4.2.6. Extended TCP Header TLV . . . . . . . . . . . . . . . 19 4.2.6. Extended TCP Header TLV . . . . . . . . . . . . . . . 20
4.2.7. The Cookie TLV . . . . . . . . . . . . . . . . . . . 19 4.2.7. The Cookie TLV . . . . . . . . . . . . . . . . . . . 20
4.2.8. Error TLV . . . . . . . . . . . . . . . . . . . . . . 20 4.2.8. Error TLV . . . . . . . . . . . . . . . . . . . . . . 21
5. Compatibility of Specific TCP Options with the Conversion 5. Compatibility of Specific TCP Options with the Conversion
Service . . . . . . . . . . . . . . . . . . . . . . . . . . . 23 Service . . . . . . . . . . . . . . . . . . . . . . . . . . . 24
5.1. Base TCP Options . . . . . . . . . . . . . . . . . . . . 23 5.1. Base TCP Options . . . . . . . . . . . . . . . . . . . . 24
5.2. Window Scale (WS) . . . . . . . . . . . . . . . . . . . . 24 5.2. Window Scale (WS) . . . . . . . . . . . . . . . . . . . . 25
5.3. Selective Acknowledgements . . . . . . . . . . . . . . . 24 5.3. Selective Acknowledgements . . . . . . . . . . . . . . . 25
5.4. Timestamp . . . . . . . . . . . . . . . . . . . . . . . . 25 5.4. Timestamp . . . . . . . . . . . . . . . . . . . . . . . . 26
5.5. Multipath TCP . . . . . . . . . . . . . . . . . . . . . . 25 5.5. Multipath TCP . . . . . . . . . . . . . . . . . . . . . . 26
5.6. TCP Fast Open . . . . . . . . . . . . . . . . . . . . . . 25 5.6. TCP Fast Open . . . . . . . . . . . . . . . . . . . . . . 26
5.7. TCP User Timeout . . . . . . . . . . . . . . . . . . . . 26 5.7. TCP User Timeout . . . . . . . . . . . . . . . . . . . . 27
5.8. TCP-AO . . . . . . . . . . . . . . . . . . . . . . . . . 26 5.8. TCP-AO . . . . . . . . . . . . . . . . . . . . . . . . . 27
5.9. TCP Experimental Options . . . . . . . . . . . . . . . . 26 5.9. TCP Experimental Options . . . . . . . . . . . . . . . . 27
6. Interactions with Middleboxes . . . . . . . . . . . . . . . . 26 6. Interactions with Middleboxes . . . . . . . . . . . . . . . . 27
7. Security Considerations . . . . . . . . . . . . . . . . . . . 27 7. Security Considerations . . . . . . . . . . . . . . . . . . . 28
7.1. Privacy & Ingress Filtering . . . . . . . . . . . . . . . 27 7.1. Privacy & Ingress Filtering . . . . . . . . . . . . . . . 28
7.2. Authorization . . . . . . . . . . . . . . . . . . . . . . 28 7.2. Authorization . . . . . . . . . . . . . . . . . . . . . . 29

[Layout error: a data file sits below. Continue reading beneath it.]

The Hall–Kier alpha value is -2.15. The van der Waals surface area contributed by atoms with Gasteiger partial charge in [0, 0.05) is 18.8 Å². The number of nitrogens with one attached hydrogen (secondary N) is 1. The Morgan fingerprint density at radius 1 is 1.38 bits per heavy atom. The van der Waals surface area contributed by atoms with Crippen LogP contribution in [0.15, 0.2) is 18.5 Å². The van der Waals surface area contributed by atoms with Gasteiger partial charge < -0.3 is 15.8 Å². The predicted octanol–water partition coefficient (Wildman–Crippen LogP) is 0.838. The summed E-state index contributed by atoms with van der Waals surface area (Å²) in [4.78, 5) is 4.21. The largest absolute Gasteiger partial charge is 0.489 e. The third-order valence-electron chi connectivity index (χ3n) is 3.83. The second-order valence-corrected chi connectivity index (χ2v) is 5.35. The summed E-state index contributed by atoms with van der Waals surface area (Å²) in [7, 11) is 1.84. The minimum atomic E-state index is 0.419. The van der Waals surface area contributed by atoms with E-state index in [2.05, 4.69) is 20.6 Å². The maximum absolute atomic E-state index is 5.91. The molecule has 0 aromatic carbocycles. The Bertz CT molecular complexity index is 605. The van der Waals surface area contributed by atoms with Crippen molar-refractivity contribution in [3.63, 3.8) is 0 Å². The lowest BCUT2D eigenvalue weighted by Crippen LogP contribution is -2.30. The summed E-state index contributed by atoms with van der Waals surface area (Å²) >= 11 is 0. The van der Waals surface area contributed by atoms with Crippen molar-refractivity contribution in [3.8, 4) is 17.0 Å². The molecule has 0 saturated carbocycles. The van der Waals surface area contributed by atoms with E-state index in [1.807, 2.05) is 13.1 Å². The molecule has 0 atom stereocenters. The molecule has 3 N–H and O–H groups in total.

7.3. Denial of Service . . . . . . . . . . . . . . . . . . . . 29 7.3. Denial of Service . . . . . . . . . . . . . . . . . . . . 30
7.4. Traffic Theft . . . . . . . . . . . . . . . . . . . . . . 29 7.4. Traffic Theft . . . . . . . . . . . . . . . . . . . . . . 30
7.5. Multipath TCP-specific Considerations . . . . . . . . . . 29 7.5. Multipath TCP-specific Considerations . . . . . . . . . . 30
8. IANA Considerations . . . . . . . . . . . . . . . . . . . . . 30 8. IANA Considerations . . . . . . . . . . . . . . . . . . . . . 31
8.1. Convert Service Port Number . . . . . . . . . . . . . . . 30 8.1. Convert Service Port Number . . . . . . . . . . . . . . . 31
8.2. The Convert Protocol (Convert) Parameters . . . . . . . . 30 8.2. The Convert Protocol (Convert) Parameters . . . . . . . . 31
8.2.1. Convert Versions . . . . . . . . . . . . . . . . . . 30 8.2.1. Convert Versions . . . . . . . . . . . . . . . . . . 31
8.2.2. Convert TLVs . . . . . . . . . . . . . . . . . . . . 31 8.2.2. Convert TLVs . . . . . . . . . . . . . . . . . . . . 32
8.2.3. Convert Error Messages . . . . . . . . . . . . . . . 31 8.2.3. Convert Error Messages . . . . . . . . . . . . . . . 32
9. Acknowledgements . . . . . . . . . . . . . . . . . . . . . . 32 9. Acknowledgements . . . . . . . . . . . . . . . . . . . . . . 33
9.1. Contributors . . . . . . . . . . . . . . . . . . . . . . 33 9.1. Contributors . . . . . . . . . . . . . . . . . . . . . . 34
10. Change Log . . . . . . . . . . . . . . . . . . . . . . . . . 34 10. Change Log . . . . . . . . . . . . . . . . . . . . . . . . . 35
11. Example Socket API Changes to Support the 0-RTT Convert 11. Example Socket API Changes to Support the 0-RTT Convert
Protocol . . . . . . . . . . . . . . . . . . . . . . . . . . 35 Protocol . . . . . . . . . . . . . . . . . . . . . . . . . . 36
11.1. Active Open (Client Side) . . . . . . . . . . . . . . . 35 11.1. Active Open (Client Side) . . . . . . . . . . . . . . . 36
11.2. Passive Open (Converter Side) . . . . . . . . . . . . . 36 11.2. Passive Open (Converter Side) . . . . . . . . . . . . . 37
12. Differences with SOCKSv5 . . . . . . . . . . . . . . . . . . 37 12. Differences with SOCKSv5 . . . . . . . . . . . . . . . . . . 38
13. References . . . . . . . . . . . . . . . . . . . . . . . . . 39 13. References . . . . . . . . . . . . . . . . . . . . . . . . . 40
13.1. Normative References . . . . . . . . . . . . . . . . . . 39 13.1. Normative References . . . . . . . . . . . . . . . . . . 40
13.2. Informative References . . . . . . . . . . . . . . . . . 41 13.2. Informative References . . . . . . . . . . . . . . . . . 42
Authors' Addresses . . . . . . . . . . . . . . . . . . . . . . . 44 Authors' Addresses . . . . . . . . . . . . . . . . . . . . . . . 45
1. Introduction 1. Introduction
Transport protocols like TCP evolve regularly [RFC7414]. TCP has Transport protocols like TCP evolve regularly [RFC7414]. TCP has
been improved in different ways. Some improvements such as changing been improved in different ways. Some improvements such as changing
the initial window size [RFC6928] or modifying the congestion control the initial window size [RFC6928] or modifying the congestion control